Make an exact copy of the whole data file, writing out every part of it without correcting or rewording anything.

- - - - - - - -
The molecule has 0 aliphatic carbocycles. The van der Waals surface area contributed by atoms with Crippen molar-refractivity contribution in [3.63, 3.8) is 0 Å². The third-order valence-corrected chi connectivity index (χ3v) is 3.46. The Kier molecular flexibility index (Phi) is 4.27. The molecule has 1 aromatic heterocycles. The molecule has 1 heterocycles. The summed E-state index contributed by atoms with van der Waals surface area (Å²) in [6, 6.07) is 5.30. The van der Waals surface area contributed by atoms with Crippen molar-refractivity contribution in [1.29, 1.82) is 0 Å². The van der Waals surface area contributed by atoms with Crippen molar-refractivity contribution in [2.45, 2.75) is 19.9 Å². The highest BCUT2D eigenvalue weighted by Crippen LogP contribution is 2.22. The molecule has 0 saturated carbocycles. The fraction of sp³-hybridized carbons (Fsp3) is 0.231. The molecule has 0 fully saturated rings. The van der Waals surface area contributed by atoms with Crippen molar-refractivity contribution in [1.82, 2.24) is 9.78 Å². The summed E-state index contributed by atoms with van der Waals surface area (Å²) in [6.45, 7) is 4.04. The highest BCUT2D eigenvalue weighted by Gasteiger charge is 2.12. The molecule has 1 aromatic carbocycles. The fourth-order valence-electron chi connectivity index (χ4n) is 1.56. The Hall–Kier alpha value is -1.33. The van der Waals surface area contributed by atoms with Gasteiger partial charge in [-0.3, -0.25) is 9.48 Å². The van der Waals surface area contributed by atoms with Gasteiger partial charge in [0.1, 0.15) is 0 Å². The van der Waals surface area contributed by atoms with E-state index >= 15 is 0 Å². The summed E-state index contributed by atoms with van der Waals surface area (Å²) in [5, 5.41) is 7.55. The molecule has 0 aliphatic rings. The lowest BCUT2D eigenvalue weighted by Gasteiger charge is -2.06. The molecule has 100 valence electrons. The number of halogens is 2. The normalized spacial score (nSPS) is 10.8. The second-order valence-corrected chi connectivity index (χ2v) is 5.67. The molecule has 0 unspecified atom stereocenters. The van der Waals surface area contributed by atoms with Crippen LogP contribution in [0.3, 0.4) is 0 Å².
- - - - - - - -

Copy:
The molecule has 0 aliphatic carbocycles. The van der Waals surface area contributed by atoms with Crippen molar-refractivity contribution in [3.63, 3.8) is 0 Å². The third-order valence-corrected chi connectivity index (χ3v) is 3.46. The Kier molecular flexibility index (Phi) is 4.27. The molecule has 1 aromatic heterocycles. The molecule has 1 heterocycles. The summed E-state index contributed by atoms with van der Waals surface area (Å²) in [6, 6.07) is 5.30. The van der Waals surface area contributed by atoms with Crippen molar-refractivity contribution in [1.29, 1.82) is 0 Å². The van der Waals surface area contributed by atoms with Crippen molar-refractivity contribution in [2.45, 2.75) is 19.9 Å². The highest BCUT2D eigenvalue weighted by Crippen LogP contribution is 2.22. The molecule has 0 saturated carbocycles. The fraction of sp³-hybridized carbons (Fsp3) is 0.231. The molecule has 0 fully saturated rings. The van der Waals surface area contributed by atoms with Crippen molar-refractivity contribution in [1.82, 2.24) is 9.78 Å². The summed E-state index contributed by atoms with van der Waals surface area (Å²) in [6.45, 7) is 4.04. The highest BCUT2D eigenvalue weighted by Gasteiger charge is 2.12. The molecule has 1 aromatic carbocycles. The fourth-order valence-electron chi connectivity index (χ4n) is 1.56. The Hall–Kier alpha value is -1.33. The van der Waals surface area contributed by atoms with Gasteiger partial charge in [-0.3, -0.25) is 9.48 Å². The van der Waals surface area contributed by atoms with Gasteiger partial charge in [0.1, 0.15) is 0 Å². The van der Waals surface area contributed by atoms with E-state index >= 15 is 0 Å². The summed E-state index contributed by atoms with van der Waals surface area (Å²) in [5, 5.41) is 7.55. The molecule has 0 aliphatic rings. The lowest BCUT2D eigenvalue weighted by Gasteiger charge is -2.06. The molecule has 100 valence electrons. The number of halogens is 2. The normalized spacial score (nSPS) is 10.8. The second-order valence-corrected chi connectivity index (χ2v) is 5.67. The molecule has 0 unspecified atom stereocenters. The van der Waals surface area contributed by atoms with Crippen LogP contribution in [0.3, 0.4) is 0 Å².